Although there are comparisons to be made with other musicians, Nono seems to be in a field in his own. ‘To The River Lounge’ has its own distinct feel which sets it apart from so many other exponents of instrumental music.

Web Sites:
Harold Nono MySpace
Bearsuit Records MySpace

Further Listening:
Mus, To Rococo Rot

Review: Hammock – Maybe They Will Sing For Us Tomorrow

Firstly, I apologise for the lack of recent postings on the site. The truth is that I have been suffering with a migraine since Sunday and have only started to feel better today.

What a relief, therefore, that the first CD I review since recovering is as serene and gentle as Hammock’s latest album. This Nashville duo have been earning rave reviews for their dreamy post-rock sounds for several years now. One of their more famous supporters has been Jonsi Birgisson from the now pretty much ominipresent Sigur Ros. It was for them, that Hammock performed live for the first time and ‘Maybe They Will Sing For Us Tomorrow’ is essentially a studio version of that unique evening’s work.

Hammock CD Cover

Having only heard one previous album by Marc Byrd and Andrew Thompson, I can only compare to that record, 2006’s ‘Kenotic’. ‘Kenotic’ impressed me for its wordless but strongly melodic tracks which reminded me of both The Workhouse and Slowdive. ‘Maybe They Will…’ is dreamier stilland it’s a sumptuous listen where each track merges almost seamlessly into the next. With the absence of beats and vices, though, what Hammock refer to as their “essence” is just a little too floataway at times. This is a record where I find it hard to remember single moments from the tracks an hour after I’ve heard them.

Nevertheless, the strings employed for ‘The Kind Of Life Keeps Breaking Your Heart’ bring the track to a stunning emotional climax whilst ‘Elm’ shimmers just enough to tingle the spine. ‘Elm’ is the start of an impressive three-track run also consisting of ‘Razorback Drug Town’ (which suggests like it should be a hard rock anthem devoid of irony but sounds more like a Robin Guthrie solo piece) and the simplistic but beguiling ‘Eighty-Four Thousand Hymns’.

On the debit side, ‘Maybe They Will…’ is not an album to excite the listener by any means and amongst the abundance of effects it can sound superficial but it’s a set of quality, multi-layered ambient music, perfect for relaxing too. I just wish I’d reviewed it when I first got my migraine and it might have cleared up a lot sooner.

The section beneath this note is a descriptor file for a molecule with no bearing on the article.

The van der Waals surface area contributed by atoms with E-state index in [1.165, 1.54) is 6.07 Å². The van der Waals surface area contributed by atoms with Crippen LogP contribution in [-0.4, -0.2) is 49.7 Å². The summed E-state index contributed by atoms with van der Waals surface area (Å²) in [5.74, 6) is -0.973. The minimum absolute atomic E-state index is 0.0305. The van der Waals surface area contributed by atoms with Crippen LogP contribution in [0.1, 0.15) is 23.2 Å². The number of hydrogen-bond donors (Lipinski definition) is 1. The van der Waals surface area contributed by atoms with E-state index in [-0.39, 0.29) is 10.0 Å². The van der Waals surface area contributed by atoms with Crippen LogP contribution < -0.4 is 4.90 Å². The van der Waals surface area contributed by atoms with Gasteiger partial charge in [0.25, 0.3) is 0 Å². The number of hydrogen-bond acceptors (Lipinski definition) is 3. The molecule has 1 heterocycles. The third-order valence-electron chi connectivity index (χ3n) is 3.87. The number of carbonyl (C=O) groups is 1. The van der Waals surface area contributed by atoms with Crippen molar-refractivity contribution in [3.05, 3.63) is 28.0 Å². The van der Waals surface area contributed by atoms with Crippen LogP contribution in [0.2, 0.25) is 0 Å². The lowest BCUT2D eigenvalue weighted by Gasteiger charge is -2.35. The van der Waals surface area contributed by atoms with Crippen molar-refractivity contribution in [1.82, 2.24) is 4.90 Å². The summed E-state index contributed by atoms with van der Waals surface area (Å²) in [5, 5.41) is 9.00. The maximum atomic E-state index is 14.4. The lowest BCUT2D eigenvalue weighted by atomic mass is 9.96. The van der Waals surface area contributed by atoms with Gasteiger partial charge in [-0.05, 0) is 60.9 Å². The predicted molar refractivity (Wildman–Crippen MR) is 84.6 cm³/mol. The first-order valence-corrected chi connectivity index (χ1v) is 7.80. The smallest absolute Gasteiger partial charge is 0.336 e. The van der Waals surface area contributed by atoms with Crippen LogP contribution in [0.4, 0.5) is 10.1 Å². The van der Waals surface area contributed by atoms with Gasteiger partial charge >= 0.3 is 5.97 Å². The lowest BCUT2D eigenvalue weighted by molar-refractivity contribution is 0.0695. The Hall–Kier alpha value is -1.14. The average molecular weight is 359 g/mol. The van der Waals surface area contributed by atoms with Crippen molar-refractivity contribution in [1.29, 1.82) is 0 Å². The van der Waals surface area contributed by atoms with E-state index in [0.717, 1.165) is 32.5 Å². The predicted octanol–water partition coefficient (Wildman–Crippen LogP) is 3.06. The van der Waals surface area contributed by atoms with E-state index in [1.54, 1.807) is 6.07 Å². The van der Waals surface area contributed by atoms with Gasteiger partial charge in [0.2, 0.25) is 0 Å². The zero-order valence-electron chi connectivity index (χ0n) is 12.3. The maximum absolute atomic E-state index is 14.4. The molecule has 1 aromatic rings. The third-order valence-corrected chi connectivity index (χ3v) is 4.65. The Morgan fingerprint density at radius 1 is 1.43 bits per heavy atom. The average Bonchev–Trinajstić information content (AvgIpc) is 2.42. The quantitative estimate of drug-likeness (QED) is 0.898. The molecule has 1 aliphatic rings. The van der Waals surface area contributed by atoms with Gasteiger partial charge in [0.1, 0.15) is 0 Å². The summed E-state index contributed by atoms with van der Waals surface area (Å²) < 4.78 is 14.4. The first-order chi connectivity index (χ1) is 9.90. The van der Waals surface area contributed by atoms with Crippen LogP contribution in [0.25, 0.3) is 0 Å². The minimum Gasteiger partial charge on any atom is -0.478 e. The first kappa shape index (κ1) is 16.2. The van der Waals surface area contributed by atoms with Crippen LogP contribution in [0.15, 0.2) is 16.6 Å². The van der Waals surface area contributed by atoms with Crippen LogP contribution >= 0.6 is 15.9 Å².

Web Sites:
Official Hammock Site
Album Site
Hammock MySpace

Further Listening:
Sigur Ros, The Dead Texan, Robin Guthrie

Review: Bauhaus – Go Away White

It took some persuasion for me to finally invest in Bauhaus’ latest and (presumably) final album. Not just because it’s difficult to recreate the magic a quarter of a century after they last released new material but also because Bauhaus seemed rather inconsistent on their albums. However, as 1998’s compilation ‘Crackle’ confirmed, their best moments put together proved them to be an inventive and dramatic outfit whose most thrilling moments still have an influence. The word “thrilling” only occasionally applies to ‘Go Away White’ but it’s a dignified return, which makes surprisingly good use of a mere three weeks in the studio.

Bauhaus CD Cover

Given the limited time the band members played together, the songs have a predictably raw intensity. Nevertheless, Peter Murphy’s ghostly howl has lost not a jot of its power whilst Daniel Ash’s guitar remains a violent instrument cutting through the night sky. ‘Undone’ is classic Bauhaus with Murphy’s vocal crossing between shrieking and a low moan whilst howling guitar and the Haskins brothers’ rhythm section forge a tight, intense backing. I was also highly impressed with ‘The Dog’s A Vapour’: a five-minute mood piece until all band members unleash the sound of pure horror. It’s also a record where Bauhaus prove they weren’t just the definitive goth band but also ones who could embrace glam (‘Too Much 21st Century’, ‘Adrenalin’), moody ambience (‘Saved’) as well as bit of banter between band members (‘Mirror Remains’). Overall, not bad at all for eighteen days’ work.

Web Sites:
Bauhaus Official Site
Bauhaus MySpace

Further Listening:
David Bowie, Virgin Prunes, Magazine

Review: Empty Rooms – Lacuna

The San Francisco quartet Empty Rooms first came to my attention in late 2005 with an excellent EP which called to mind some great cult acts such as Breathless and Bauhaus. Two and a half years on, ‘Lacuna’ shows that we still have a group out of time but they’re all the better for it, as they’ve produced another classy EP.

Empty Rooms CD Cover

The haunting ‘All’s Well’ is ushered in with drums straight out of the Comsat Angels’ school of post-punk; whilst ghostly vocals complete a downbeat but mesmerising opening. ‘Off With His Head’ is delivered at a quicker pace, with a noticeably brighter mood and epic sound as the chorus kicks in. Then they momentarily lose their edge with a fairly pedestrian instrumental called ‘Twenty’, before recovering for the highlight ‘We’ve Been Waiting For You’. Here the guitars ring out over ferocious percussion whilst the vocals delightfully resemble China Crisis rather than the usual predictable  post-punk references. I can boldly state that – along with the likes of Bell Hollow and For Against – Empty Rooms are a group who represent all that is good about a 1980’s glum rock revival.

Web Sites:
Empty Rooms Blog
Empty Rooms MySpace

Further Listening:
The Comsat Angels, Bell Hollow